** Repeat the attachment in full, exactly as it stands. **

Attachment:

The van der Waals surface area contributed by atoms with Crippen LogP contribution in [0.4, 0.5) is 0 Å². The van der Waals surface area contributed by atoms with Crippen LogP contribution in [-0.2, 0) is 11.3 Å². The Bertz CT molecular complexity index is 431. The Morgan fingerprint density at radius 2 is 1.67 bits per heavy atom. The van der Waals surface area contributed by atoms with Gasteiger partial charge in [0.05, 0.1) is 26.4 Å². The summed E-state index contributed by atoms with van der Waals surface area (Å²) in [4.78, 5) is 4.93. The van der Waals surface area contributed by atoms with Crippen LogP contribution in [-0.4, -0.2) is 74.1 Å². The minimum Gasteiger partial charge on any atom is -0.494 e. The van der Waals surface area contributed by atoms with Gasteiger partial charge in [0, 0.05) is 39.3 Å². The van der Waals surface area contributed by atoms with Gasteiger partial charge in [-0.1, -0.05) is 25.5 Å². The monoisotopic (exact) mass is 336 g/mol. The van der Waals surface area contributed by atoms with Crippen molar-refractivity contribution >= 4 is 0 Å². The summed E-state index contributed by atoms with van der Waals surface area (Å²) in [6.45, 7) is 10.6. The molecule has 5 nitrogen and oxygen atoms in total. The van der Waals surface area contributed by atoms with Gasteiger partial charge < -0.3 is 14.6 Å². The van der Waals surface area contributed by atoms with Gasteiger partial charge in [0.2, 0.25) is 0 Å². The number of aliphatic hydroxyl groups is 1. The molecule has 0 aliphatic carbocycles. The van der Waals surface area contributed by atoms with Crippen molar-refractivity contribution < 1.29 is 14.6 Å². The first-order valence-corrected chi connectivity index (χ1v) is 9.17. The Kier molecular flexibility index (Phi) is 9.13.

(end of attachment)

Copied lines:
The van der Waals surface area contributed by atoms with Crippen LogP contribution in [0.4, 0.5) is 0 Å². The van der Waals surface area contributed by atoms with Crippen LogP contribution in [-0.2, 0) is 11.3 Å². The Bertz CT molecular complexity index is 431. The Morgan fingerprint density at radius 2 is 1.67 bits per heavy atom. The van der Waals surface area contributed by atoms with Gasteiger partial charge in [0.05, 0.1) is 26.4 Å². The summed E-state index contributed by atoms with van der Waals surface area (Å²) in [4.78, 5) is 4.93. The van der Waals surface area contributed by atoms with Crippen LogP contribution in [-0.4, -0.2) is 74.1 Å². The minimum Gasteiger partial charge on any atom is -0.494 e. The van der Waals surface area contributed by atoms with Gasteiger partial charge in [0, 0.05) is 39.3 Å². The van der Waals surface area contributed by atoms with Gasteiger partial charge in [-0.1, -0.05) is 25.5 Å². The monoisotopic (exact) mass is 336 g/mol. The van der Waals surface area contributed by atoms with Crippen molar-refractivity contribution >= 4 is 0 Å². The summed E-state index contributed by atoms with van der Waals surface area (Å²) in [6.45, 7) is 10.6. The molecule has 5 nitrogen and oxygen atoms in total. The van der Waals surface area contributed by atoms with Gasteiger partial charge < -0.3 is 14.6 Å². The van der Waals surface area contributed by atoms with Gasteiger partial charge in [0.2, 0.25) is 0 Å². The number of aliphatic hydroxyl groups is 1. The molecule has 0 aliphatic carbocycles. The van der Waals surface area contributed by atoms with Crippen molar-refractivity contribution < 1.29 is 14.6 Å². The first-order valence-corrected chi connectivity index (χ1v) is 9.17. The Kier molecular flexibility index (Phi) is 9.13.